On Friday, April 8, as members of the U.S. Congress engaged in a last-minute game of chicken over the federal budget, the Pentagon quietly issued a report that received little initial attention: “A National Strategic Narrative.” The report was issued under the pseudonym of “Mr. Y,” a takeoff on George Kennan’s 1946 “Long Telegram” from Moscow (published under the name “X” the following year in Foreign Affairs) that helped set containment as the cornerstone of U.S. strategy for dealing with the Soviet Union.

The piece was written by two senior members of the Joint Chiefs of Staff in a “personal” capacity, but it is clear that it would not have seen the light of day without a measure of official approval. Its findings are revelatory, and they deserve to be read and appreciated not only by every lawmaker in Congress, but by every American citizen. Continue reading

Egypt: Why it is too early to be optimistic

Friday, February 4, 2011 – A Word on the National Interest by Benjamin Ra

PARIS — February 3, 2011 – Shock waves are being felt throughout the Middle East as the troubles which began in Egypt and Tunisia have spread as far as Jordan, Yemen, and Saudi Arabia.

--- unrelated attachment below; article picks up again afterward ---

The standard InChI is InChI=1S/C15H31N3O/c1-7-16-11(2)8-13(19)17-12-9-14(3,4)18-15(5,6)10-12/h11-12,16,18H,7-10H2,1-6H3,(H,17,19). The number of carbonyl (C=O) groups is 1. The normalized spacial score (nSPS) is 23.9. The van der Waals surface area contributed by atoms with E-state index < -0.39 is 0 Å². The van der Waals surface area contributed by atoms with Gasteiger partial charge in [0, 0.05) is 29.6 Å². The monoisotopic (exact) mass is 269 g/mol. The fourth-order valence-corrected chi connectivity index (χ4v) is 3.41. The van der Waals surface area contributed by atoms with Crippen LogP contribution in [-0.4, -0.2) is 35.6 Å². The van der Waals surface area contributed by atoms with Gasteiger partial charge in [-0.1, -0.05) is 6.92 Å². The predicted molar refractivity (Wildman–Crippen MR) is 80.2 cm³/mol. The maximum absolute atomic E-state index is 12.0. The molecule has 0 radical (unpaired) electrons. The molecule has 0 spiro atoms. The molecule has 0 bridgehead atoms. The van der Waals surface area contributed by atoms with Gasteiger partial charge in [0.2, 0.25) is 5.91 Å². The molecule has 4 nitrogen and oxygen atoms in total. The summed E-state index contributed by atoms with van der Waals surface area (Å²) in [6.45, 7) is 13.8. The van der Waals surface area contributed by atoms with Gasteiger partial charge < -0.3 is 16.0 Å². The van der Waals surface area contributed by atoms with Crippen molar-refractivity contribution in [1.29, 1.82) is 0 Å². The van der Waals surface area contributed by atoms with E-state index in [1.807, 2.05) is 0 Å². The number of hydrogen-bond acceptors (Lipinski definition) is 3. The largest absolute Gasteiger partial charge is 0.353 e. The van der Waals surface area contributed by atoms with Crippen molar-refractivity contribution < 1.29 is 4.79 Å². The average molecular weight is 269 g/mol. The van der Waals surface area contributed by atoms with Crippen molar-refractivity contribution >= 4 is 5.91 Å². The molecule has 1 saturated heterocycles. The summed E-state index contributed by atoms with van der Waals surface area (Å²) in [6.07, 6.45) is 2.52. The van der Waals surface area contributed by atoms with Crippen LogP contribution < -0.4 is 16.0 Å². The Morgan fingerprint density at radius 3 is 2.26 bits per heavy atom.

Are we witnessing the democratic revival of the region? The New York Times believes so. David Brooks believes it to be “a great time to be alive… the world will be far safer when more of the world is normal, meaning mostly open and democratic.”

Anti-government protestors react in Tahrir Square, Cairo, Egypt, Friday, Feb. 4, 2011. (Photo: Associated Press)

Such outright optimism from a sophisticated observer shows the extent to which the current conflagration in the Middle East has taken a hold on the imagination of Americans. Continue reading

There’s a Strange Prophet in the White House


His name is Barack Obama, and his messianic vision resembles that of Joachim of Fiore. At the Vatican, they’ve gone so far as to believe him. Here’s the story of a hoax with a kernel of truth